Tony was always in a rush.
His was a good life. He had a secure job, a wonderful wife, three great kids, and a social life that kept him busy. Yet, he always seemed unhappy. He constantly felt under pressure. He always felt … behind.
On this particular Friday afternoon, he left his midtown Manhattan office as usual. His hope was to truly relax this weekend. Perhaps he’d take his wife out to dinner or play video games with his kids. But first, he had to get home.
He headed for the subway. His thought was to get to Penn Station and catch an earlier train home. Tony hated missing trains. Missing a train always threw him completely off balance.
As he approached the subway entrance, a homeless was man sitting there. He’d always ignored the homeless. But this time, as he drew closer, the man looked up. As their eyes met, something jarred Tony. For a moment, he cared. But stopping to talk would make him late. So he dismissed the sensation.
Just as he got to the platform, the subway doors closed.
“AAARRRRRGGGG!!!! That’s what I get for glancing at that homeless guy.” The next train arrived five minutes later.
He got to Times Square quickly. He exited and ran through the station to catch another train on a different line. As he neared the staircase, he saw another homeless man.
“Oh no. Not this time.” But as he got close, he noticed, “Hey, he looks exactly like the other guy.”
Tony couldn’t figure out how it could be the same man. He paused for a moment to get a better look. The man looked identical.
“Are you following me?”
“I just saw you at the station on Lexington and 53rd.”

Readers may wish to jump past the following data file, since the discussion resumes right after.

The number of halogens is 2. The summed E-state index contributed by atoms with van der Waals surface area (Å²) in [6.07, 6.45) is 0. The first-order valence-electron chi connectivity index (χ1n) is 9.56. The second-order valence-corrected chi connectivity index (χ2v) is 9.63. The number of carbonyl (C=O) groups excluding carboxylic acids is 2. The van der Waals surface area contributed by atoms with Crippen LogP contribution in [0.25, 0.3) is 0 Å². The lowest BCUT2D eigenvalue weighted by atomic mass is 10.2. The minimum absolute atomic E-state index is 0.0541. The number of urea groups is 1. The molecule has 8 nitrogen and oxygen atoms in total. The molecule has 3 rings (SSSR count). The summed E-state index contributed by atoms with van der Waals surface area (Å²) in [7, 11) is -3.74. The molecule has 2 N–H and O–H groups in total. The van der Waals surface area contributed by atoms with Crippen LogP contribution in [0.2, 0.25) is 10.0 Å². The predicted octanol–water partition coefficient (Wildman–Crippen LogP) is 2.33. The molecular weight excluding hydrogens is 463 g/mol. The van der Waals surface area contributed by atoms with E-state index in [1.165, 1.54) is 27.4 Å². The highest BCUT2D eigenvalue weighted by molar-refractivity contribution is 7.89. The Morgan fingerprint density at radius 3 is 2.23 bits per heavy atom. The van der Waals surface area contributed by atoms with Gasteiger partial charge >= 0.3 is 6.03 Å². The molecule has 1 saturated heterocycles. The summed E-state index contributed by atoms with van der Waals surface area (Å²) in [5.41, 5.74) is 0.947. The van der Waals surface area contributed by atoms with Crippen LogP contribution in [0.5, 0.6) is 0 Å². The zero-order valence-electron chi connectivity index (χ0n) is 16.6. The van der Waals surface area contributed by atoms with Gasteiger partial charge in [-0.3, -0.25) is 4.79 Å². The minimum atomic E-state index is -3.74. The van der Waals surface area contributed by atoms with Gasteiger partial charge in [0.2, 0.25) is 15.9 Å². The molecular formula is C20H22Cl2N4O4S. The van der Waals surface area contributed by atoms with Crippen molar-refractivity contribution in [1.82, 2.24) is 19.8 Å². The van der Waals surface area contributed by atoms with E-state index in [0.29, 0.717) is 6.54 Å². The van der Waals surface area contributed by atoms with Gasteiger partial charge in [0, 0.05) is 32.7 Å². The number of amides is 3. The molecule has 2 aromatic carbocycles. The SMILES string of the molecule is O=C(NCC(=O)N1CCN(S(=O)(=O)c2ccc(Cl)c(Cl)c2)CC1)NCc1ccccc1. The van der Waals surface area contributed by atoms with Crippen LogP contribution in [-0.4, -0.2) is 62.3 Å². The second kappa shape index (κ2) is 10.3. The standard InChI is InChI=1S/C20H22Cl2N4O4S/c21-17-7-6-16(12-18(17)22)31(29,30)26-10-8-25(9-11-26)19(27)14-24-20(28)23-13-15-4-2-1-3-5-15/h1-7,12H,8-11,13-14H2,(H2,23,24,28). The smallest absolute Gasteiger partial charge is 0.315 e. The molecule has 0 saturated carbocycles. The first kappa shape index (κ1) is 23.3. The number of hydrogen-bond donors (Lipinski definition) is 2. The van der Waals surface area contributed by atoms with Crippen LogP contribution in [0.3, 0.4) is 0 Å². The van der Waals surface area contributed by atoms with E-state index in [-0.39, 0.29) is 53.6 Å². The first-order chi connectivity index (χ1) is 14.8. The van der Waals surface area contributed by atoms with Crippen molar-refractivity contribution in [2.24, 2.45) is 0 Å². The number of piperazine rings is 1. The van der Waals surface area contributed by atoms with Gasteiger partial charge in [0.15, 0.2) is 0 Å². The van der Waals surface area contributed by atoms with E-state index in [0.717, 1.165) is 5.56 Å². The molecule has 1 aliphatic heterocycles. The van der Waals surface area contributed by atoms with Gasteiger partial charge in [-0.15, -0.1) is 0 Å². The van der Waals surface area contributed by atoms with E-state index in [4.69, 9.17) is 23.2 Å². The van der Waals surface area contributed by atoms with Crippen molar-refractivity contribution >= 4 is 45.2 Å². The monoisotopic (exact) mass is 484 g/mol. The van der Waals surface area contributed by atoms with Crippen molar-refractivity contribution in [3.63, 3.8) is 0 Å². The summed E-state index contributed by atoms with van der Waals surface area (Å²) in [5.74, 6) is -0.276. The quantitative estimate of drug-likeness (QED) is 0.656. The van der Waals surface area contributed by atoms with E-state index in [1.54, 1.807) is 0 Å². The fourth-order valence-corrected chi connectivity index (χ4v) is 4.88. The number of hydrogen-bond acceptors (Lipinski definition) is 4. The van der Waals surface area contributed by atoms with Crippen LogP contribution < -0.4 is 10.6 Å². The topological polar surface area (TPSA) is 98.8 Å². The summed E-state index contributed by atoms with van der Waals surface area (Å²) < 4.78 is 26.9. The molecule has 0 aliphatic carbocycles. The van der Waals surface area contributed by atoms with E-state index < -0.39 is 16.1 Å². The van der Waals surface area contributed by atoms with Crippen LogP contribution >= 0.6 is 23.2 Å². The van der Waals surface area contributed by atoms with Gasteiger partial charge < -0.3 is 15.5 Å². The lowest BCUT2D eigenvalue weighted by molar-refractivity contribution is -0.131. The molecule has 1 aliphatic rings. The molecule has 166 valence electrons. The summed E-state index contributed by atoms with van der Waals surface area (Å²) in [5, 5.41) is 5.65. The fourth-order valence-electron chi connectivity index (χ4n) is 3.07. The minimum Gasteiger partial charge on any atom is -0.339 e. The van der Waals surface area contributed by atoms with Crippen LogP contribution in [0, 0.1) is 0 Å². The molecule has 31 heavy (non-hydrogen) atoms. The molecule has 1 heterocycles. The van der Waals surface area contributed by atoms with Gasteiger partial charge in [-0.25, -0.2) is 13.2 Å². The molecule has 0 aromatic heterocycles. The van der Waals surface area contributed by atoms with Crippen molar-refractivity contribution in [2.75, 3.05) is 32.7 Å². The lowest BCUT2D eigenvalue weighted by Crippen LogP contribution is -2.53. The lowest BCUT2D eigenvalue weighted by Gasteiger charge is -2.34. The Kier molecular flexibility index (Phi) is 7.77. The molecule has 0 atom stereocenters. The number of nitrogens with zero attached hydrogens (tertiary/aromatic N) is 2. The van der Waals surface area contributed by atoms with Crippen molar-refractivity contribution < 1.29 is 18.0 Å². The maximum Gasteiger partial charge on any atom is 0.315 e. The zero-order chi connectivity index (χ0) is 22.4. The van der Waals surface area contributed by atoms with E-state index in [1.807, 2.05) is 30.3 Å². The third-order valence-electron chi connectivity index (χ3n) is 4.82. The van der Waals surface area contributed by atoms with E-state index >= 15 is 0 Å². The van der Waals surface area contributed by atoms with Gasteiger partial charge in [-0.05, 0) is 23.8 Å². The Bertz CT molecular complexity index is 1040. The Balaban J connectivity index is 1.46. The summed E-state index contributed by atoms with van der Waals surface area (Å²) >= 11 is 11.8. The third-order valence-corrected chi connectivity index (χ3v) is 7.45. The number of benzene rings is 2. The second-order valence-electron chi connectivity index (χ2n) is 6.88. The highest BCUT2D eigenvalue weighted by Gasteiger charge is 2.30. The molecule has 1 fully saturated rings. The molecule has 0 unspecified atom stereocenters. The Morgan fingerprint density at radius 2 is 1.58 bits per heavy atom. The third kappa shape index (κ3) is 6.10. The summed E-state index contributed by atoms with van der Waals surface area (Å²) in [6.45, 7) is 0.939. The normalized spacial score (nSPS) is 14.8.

“Sir, I’m just trying to get some change so I can eat. I have no idea what you’re talking about.”
Tony realized how insane he sounded and left. He arrived at the subway platform just as the doors were closing.
“AAAAARRRRRRRRGGGGGGGGGGGG!!!!!!!!!!!!!!!!! I hate this! Why did I stop and talk to that guy?” Even though the following train arrived five minutes later, Tony was upset. The next stop on this train was Penn Station.
As the train arrived, he exited quickly. He had a few minutes to catch his train. He ran through the station, weaving through the crowds. He glanced at the information sign, seeing that his train was on track eight.
As he approached the track, another homeless man was sitting at the entrance to the staircase.
“Why don’t they do something about these people? Hey, wait a minute.”
Just then Tony noticed that the man looked familiar. He looked like the guy from the Times Square station and like the man from Lexington Avenue.
“This is insane. I’m barely able to move this quickly.” But without question, this clearly appeared to be the same man.
“Hey. I don’t know what your racket is but …”
“You’re following me! I don’t know how but you’ve been stalking me since I left my office.”
“Just leave me alone, okay?” The man lowered his head. In a single moment, Tony could sense the dejection and pain.
“Hey, I’m sorry.”
“All you care about is your life and making your train. You miss a connection and that’s your major problem. I wish I had a problem like that. I wish I had a place to go.”
Tony felt awful. “You’re right, I was heartless. I had no right to take out my frustrations on you. Can I buy you a meal?”
The man smiled. “I am hungry.”
Tony quickly went to a local fast food vendor and purchased a cheeseburger meal.
“Here you go. Sorry for the way I behaved.”
“Guess I should be used to it. Thanks for the food and for slowing down.”
“What do you mean?”
“Well, I do appreciate the food. But I also appreciate someone slowing down and realizing I’m here. I’m sure it caused you all kinds of delays. But it’s nice to be noticed.”
Tony smiled. “I guess I look at all my stuff as catastrophic when your greatest dilemma is simply being noticed. Thank you for slowing me down.”
Tony left the man, rushed down the stairs and … saw the train doors close just as he got there. He laughed as he looked up at the screen. It said the next train would arrive in five minutes.
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